Short Days, Long Shadows

– Posted in: Garden Photography, Seasonal Gardening

Have you noticed ? The days are getting longer.

Winter solstice, Blue Oaks (Quercus douglasii) and shadows.

It is too soon to actually see the difference now, but a few days ago, exactly at the winter solstice, I took advantage of the sun being at its lowest point to make a series of photographs of shadows against a north facing hill.

Blue Oak Woodland, Rush Creek Open Space Preserve, California

I hike this area regularly and have been noticing the shadows getting longer, and this year made more dramatic because early rains made the grasses sprout, turning the hills a chartreuse green in the backlight.

At the solstice, here in the Rush Creek Open Space Preserve in Northern California, the sun’s zenith is only about 29° elevation, barely clearing the steep hill, which creates the longest shadows of the year.

To take advantage of this, I found a spot across from the hill so that I could look back into the slanting shadows, which combined with the back light of the low sun, made grasses glow.

Then, using a telephoto lens and carefully composing the composition on the tripod, I had my dog Kona, pose on the little deer path running under the trees to make the photo especially personable and unique.

Winter Light – Dec 21, 2015 11:52 am: 38° 7′ 32.75″ N and 122° 31′ 55.189″ W

To emphasize uniqueness of this photo, and the ability for the camera to capture a moment in time, I used the GPS feature of my phone to note the exact latitude and longitude (38° 7′ 32.75″ N and 122° 31′ 55.189″ W), while looking 121° SouthEast.

If you were to take those same GPS coordinates you could find this exact spot – but it will never look like this again. This year we had such early October rains and enough warm weather for the grasses to grow, the hills may never be so green at the solstice.  And even if we do have similar conditions, this Blue Oak woodland (Quercus douglasii) will have changed and the shadows will never be the same.

To study these shadows even further, I wanted to see what they look from where Kona was first posing, but looking due south directly into the sun.

At this new angle looking up the hill about high noon, the sun is barely clearing the top, the back light effect is most dramatic, and the shadows are as long as they will ever be.

I have learned to appreciate bright sun in my photography.  Photo editors have urged me to capture the sun in my garden photography because viewers expect to see a sunny California. While it is very difficult to do this in the garden where the shadows create problems, out here in the native landscape, shadows can be quite dramatic, especially in the winter.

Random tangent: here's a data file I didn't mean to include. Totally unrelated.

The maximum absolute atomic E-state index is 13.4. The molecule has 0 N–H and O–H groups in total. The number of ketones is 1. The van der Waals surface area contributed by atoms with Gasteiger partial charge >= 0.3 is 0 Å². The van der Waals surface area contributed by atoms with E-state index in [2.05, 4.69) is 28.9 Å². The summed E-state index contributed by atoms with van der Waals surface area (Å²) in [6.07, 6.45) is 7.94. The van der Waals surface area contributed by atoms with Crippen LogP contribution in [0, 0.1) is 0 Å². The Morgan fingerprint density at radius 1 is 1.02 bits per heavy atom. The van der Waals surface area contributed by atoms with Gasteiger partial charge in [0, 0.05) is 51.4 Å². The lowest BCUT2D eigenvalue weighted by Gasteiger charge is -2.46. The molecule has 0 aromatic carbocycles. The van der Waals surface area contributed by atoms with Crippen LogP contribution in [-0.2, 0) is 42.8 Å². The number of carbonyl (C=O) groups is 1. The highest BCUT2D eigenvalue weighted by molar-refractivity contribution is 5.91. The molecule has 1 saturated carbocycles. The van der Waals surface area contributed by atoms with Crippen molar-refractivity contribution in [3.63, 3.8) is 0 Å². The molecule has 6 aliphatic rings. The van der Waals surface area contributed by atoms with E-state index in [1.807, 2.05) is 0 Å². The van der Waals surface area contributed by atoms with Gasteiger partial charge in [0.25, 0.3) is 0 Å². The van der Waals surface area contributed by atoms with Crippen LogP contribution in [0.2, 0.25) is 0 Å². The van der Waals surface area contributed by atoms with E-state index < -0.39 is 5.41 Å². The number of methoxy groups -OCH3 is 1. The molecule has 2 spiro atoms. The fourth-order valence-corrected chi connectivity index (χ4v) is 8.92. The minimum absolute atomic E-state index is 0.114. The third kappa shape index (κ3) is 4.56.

I have also learned to take advantage of digital photography in recent years. Digital files have a much higher dynamic range than film ever had, so it is possible to capture the detail in the highlights and shadows of the same photograph with a bit of manipulation in the post production process.

Here is another photograph on the day of the solstice, shown first before any manipulation, which is similar to how film would’ve captured this scene:

Uncorrected exposure of the sun in the backlight,

Now, the corrected photo, extending the dynamic range in PhotoShop.

Sun at Winter solstice, oaks and shadows; extended dynamic range

This dramatic effect, looking almost due south and into the sun, still able to capture highlight detail, would have never been possible with traditional film.  It further illustrates the power of backlight utilizing the great great dynamic range of a good camera.

Being able to use back light is so much more interesting than the traditional Kodak Way of shooting on sunny days. Look now at the exact spot but here looking north, away from the sun.  See how the light is quite flat.

Looking this direction, with the sun over the shoulder, is the way Kodak originally advised photographers in the 1930s to take pictures of landscapes, knowing that film could not handle the extremes of backlight.  But isn’t the backlight a much more interesting photograph?

Sun at Winter solstice, oaks quercus douglasii and shadows Bahia Hills; Rush Creek Open Space Preserve, California

To illustrate how the light changes depending on the camera angle to the sun, I created this 180° panorama from the above photographs. (The panorama was stitched together from four different photographs.)

Panorama at winter solstice, oaks and shadows Bahia Hills

Notice how the light changes from left to right, looking south to north, from back light to flat light.

It has often been said that light is everything in photography. There is nothing like shooting at the winter solstice to really see that power.

You may have noticed I use my dog Kona, in many of these photographs. If you have a big enough screen you see her in the center of the panorama. You can follow our hikes, Walks with Kona dog on Instagram.

And there is much more about using Light in the Garden on my Photobotanic website.

Saxon Holt
Saxon Holt is the owner of, a garden picture resource for photographs, on-line workshops, and garden photography stories. An award winning photojournalist and Fellow of The Garden Writers Association with more than 25 garden books, he lives and gardens in Northern California. PhotoBotanic - Garden Photography online at
Saxon Holt

Latest posts by Saxon Holt (see all)

1 comment… add one

Leave a Comment

Laura Munoz December 27, 2016, 10:01 am

Very nice!

[shareaholic app=”recommendations” id=”13070491″]